- Be a Canadian citizen or Canadian Permanent Resident
- Must live in Canada (or plan to return to Canada when your relative immigrates)
- Have the minimum necessary income – according to the current Federal Table for Low-Income Cut Offs (LICO)
- Be prepared to provide financial support when they arrive
- Be willing to financially support your relative for 1o years if necessary
- Meet basic needs for yourself and your sponsored family member through other support such as:
- Personal requirements
- Eye and dental care
- Personal requirements and household supplies
- Make sure your relative doesn’t need social assistance
The sponsor will be responsible for the sponsored relative for 10 years from the moment they become a permanent resident of Canada. As with all sponsorship programs, the sponsor must sign a binding sponsorship agreement with Immigration, Refugees and Citizenship Canada (IRCC) promising this. It means the sponsored person will not be eligible to collect social assistance from the government within those 10 years – so choose relatives who like to work! If the person you are sponsoring can support themselves in Canada, great; but if they cannot, you must continue to support your relative financially.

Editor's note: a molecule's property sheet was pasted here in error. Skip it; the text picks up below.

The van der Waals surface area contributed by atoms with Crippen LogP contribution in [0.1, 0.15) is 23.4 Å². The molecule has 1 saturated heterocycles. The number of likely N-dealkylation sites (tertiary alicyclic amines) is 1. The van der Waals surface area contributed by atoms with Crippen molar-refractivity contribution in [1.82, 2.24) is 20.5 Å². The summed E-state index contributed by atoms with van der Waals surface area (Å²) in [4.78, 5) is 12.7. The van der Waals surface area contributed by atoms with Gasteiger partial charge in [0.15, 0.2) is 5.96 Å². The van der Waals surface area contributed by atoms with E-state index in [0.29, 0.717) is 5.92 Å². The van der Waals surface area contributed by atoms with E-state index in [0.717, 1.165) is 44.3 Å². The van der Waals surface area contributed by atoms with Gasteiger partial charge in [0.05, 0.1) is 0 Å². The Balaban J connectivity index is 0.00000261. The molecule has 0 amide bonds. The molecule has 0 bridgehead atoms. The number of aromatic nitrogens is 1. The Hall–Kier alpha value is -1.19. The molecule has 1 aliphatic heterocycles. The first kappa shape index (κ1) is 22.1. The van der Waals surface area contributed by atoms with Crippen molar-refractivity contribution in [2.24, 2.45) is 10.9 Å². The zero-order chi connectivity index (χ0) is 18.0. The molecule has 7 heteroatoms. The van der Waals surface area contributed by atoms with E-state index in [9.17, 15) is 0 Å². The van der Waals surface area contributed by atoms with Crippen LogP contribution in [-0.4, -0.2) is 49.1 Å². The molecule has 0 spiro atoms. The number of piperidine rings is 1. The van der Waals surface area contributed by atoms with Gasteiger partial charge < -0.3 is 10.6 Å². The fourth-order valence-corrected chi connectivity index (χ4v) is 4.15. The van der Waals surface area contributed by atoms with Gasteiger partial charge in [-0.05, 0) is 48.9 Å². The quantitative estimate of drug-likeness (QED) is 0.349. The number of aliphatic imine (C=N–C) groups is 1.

Who cannot sponsor a relative to Canada?
In addition to the specific criteria outlined above, this program also requires the sponsor to meet the same basic eligibility for sponsors as other family sponsorship programs.
Therefore, you may not be eligible to sponsor a relative to Canada if you:
- Have declared bankruptcy and haven’t been released from it yet
- Receive social assistance (other than for being disabled)
- Have an immigration loan that you haven’t paid, are in default, have late or missed payments
- Are in prison or jail
- Are a permanent resident who is outside of Canada
- Are a permanent resident who doesn’t meet your own residency requirements
- Previously sponsored another relative and didn’t meet the terms of the sponsorship
Which Relatives Can Be Sponsored?
As a citizen or permanent resident of Canada, you can make a sponsorship application for any relatives to come to Canada under this program as long as you can prove they are related to you by blood or adoption, such as an aunt or cousin. It does not apply to relatives by marriage.
The sponsored person can be any age – there is no age limit.
The person you are sponsoring does not need to be single. This means they can include their own family members (spouse or dependent child) on the sponsorship application. Each would become a permanent resident of Canada as well, but you would need to be able to provide financial support for them too.
You submit the application online. Once you are approved as a sponsor, the person you are sponsoring will have their permanent residence application assessed and, assuming they are admissible (pass the medical, criminal and security checks) they should be approved. The quality of your application will be an important factor in whether you are asked to submit additional documents or experience delays, and are ultimately approved.